The excited frame means 13 further includes a mounting means 78 for mounting the vibratory drive means 70 so that the vibratory line of force 76 is perpendicular to the face of the beam springs 56, 57 and additionally extends through a center of mass of the apparatus (FIGS. 2 and 3).
The mounting means 78 includes side brackets 80 and 81 that extend downwardly below the side channels 19 and 20 adjacent the rear end 17. A cross bracket 82 extending between the side brackets 80 and 81 provides a mounting face 84 for receiving the vibratory drive means 70 to properly position and orient the vibratory drive means 70 with respect to the center of masses and beam springs.
The elongated conveyor means 30 has a known weight and a known center of mass 90 (FIGS. 2 & 3). For purposes of this invention the center of mass 90 includes one-half of the weight of the beam spring assemblies 54. When the bed 34 is loaded with material, the center of gravity of the loaded conveyor means 30 is slightly raised or changed to a loaded center of mass 91 illustrated schematically in FIG. 3.
The excited frame means 13 has a known weight and center of mass 93 (FIGS. 2 and 3). The center of mass 93 of the excited frame means 13 is calculated considering the elongated frame 14, the vibratory drive means 70, the mounting means 78 and one-half of the beam spring assemblies 54. The calculation of the center of mass 93 for the excited frame means 13 does not include the resilient support means 25. The entire apparatus 10, excluding the resilient support means 25, has a center of mass 95 that is intermediate and along a line extending through the center of mass 90 of conveying member 30 and center of mass 93 of the excited frame means (FIGS. 2 and 3). The applicant has found that the rocking of the conveyor means 30 with respect to the excited frame means 13 is greatly reduced when the vibratory line of force 76 extends through the center of mass 95 of the apparatus 10.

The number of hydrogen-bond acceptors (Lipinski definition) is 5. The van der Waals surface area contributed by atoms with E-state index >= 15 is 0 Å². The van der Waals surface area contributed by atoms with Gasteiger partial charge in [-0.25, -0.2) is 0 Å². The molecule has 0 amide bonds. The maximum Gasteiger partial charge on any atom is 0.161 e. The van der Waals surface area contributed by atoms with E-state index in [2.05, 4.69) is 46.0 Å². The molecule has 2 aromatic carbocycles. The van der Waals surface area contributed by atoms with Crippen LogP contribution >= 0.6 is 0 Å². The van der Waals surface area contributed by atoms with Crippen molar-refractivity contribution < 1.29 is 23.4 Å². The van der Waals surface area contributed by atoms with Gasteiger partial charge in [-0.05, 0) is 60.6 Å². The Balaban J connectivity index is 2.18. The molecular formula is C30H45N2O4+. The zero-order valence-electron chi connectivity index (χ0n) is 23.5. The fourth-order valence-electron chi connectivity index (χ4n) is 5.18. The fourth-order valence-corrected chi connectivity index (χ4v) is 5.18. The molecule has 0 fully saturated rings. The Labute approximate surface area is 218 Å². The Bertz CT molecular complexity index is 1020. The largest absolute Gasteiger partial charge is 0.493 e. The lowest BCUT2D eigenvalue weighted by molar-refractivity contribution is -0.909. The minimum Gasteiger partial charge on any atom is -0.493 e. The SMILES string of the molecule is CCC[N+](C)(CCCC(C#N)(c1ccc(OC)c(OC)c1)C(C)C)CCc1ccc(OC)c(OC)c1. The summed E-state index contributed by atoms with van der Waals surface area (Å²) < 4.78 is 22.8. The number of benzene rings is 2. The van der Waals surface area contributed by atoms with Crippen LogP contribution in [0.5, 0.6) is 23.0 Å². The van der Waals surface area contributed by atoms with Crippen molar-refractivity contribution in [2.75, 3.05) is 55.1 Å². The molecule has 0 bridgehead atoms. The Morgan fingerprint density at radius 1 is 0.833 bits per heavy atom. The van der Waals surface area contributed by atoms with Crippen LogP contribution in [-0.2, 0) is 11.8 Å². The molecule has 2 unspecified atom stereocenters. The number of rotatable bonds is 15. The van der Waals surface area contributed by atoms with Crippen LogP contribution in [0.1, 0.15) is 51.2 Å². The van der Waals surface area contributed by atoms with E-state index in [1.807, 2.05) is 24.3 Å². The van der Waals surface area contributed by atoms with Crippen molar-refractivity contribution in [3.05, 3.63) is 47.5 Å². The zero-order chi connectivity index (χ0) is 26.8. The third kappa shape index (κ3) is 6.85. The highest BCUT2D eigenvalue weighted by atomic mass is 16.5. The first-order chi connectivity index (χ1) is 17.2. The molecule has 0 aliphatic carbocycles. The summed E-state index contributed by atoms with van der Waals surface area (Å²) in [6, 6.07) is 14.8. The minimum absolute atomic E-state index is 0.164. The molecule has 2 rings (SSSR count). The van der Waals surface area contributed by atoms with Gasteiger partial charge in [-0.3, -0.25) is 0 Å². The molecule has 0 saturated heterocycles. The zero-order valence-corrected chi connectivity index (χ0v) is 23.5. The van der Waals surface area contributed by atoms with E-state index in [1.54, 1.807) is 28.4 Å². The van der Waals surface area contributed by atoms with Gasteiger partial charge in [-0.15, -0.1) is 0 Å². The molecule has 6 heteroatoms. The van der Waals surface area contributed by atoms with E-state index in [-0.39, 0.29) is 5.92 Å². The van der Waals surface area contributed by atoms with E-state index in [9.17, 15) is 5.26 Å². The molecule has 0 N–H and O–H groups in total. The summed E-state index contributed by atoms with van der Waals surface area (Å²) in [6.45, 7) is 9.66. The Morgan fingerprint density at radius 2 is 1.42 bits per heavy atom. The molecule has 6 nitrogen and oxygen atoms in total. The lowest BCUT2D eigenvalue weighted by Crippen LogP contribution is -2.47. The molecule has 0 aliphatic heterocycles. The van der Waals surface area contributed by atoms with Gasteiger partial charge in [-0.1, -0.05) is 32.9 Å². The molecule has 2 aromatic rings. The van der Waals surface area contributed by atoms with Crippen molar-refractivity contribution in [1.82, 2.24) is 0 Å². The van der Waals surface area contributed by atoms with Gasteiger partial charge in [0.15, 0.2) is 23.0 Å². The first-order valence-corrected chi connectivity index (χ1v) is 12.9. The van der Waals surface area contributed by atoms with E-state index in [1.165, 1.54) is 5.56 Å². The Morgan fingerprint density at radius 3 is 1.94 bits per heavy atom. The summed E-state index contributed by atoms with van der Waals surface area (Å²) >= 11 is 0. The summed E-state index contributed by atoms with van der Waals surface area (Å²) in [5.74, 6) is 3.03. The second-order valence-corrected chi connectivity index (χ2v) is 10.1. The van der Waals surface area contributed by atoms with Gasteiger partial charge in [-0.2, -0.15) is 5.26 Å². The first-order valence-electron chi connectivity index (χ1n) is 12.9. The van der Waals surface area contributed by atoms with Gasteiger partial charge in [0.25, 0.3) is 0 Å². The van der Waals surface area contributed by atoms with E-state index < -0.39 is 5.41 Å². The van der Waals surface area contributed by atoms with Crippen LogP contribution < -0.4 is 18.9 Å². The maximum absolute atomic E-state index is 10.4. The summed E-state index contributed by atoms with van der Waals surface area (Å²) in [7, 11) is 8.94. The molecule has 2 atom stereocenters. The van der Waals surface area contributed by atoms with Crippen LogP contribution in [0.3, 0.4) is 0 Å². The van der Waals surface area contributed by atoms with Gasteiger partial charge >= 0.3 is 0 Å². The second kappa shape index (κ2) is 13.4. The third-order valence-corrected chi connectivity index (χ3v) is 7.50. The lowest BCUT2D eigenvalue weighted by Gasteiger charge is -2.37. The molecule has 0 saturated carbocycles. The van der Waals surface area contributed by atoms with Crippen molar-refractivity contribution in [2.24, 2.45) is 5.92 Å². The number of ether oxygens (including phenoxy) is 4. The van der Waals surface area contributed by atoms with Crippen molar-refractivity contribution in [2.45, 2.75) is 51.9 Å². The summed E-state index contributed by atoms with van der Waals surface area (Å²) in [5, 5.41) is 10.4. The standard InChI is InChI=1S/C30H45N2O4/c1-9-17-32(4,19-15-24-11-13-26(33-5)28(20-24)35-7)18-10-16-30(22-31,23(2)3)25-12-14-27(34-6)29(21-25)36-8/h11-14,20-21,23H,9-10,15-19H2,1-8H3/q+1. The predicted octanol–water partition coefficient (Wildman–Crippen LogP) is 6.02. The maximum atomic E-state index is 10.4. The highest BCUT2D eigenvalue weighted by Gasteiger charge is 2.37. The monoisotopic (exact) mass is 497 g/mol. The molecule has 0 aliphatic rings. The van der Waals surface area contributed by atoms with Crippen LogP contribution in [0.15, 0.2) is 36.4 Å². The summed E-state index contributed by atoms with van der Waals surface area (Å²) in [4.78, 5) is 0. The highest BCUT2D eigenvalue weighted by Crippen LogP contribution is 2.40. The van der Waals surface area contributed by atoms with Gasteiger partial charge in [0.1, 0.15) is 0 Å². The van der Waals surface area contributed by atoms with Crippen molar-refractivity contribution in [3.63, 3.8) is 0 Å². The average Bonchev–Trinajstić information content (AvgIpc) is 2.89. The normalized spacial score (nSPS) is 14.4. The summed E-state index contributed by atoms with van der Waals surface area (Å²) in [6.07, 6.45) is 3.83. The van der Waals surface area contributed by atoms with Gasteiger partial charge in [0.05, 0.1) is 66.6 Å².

Additionally in a preferred embodiment, the line between the center of masses 90 and 93 should be perpendicular to the face of the beam springs 56 and 57 and should be coincident with the vibratory line of force 76 and extend through the center of mass 90, center of mass 93 and the center of mass 95.
The applicant has found that such alignment and positioning of the vibratory drive means 70 greatly reduces the rocking motion of the conveyor member 30 with respect to the excited frame means 13. Consequently, the apparatus is able to operate over a rather large range of loads without any appreciable vibration of the excited frame means 13.
The applicant has found that such a system can utilize "floating" mounts 26 and 28 without transmitting any substantial horizontal or vertical force into the base or stationary structure 12.
FIG. 3 is a schematic diagram of the orientation of the beam springs 56, 57, the vibratory line of force 76 and the centers of gravity 90, 93 and 95. The applicant has found that it is ideal to have the vibration line of force 76 perpendicular to the beam springs 56 and 57 and extending through the center of masses 90, 93 and 95. However, it is very difficult to always attain such alignment particularly when the product load varies. The applicant has found that good results can be achieved if the center of mass 90, 91 of the conveying member 30 is at a distance from the vibration line of force 76 of less than 10% of the distance between the center of mass 90 and the center of mass 93. For example, if the distance between the center of mass 90 and the center of mass 93 is twenty inches, than the offset distance between the center of mass 90 and the line 76 should be less than two inches.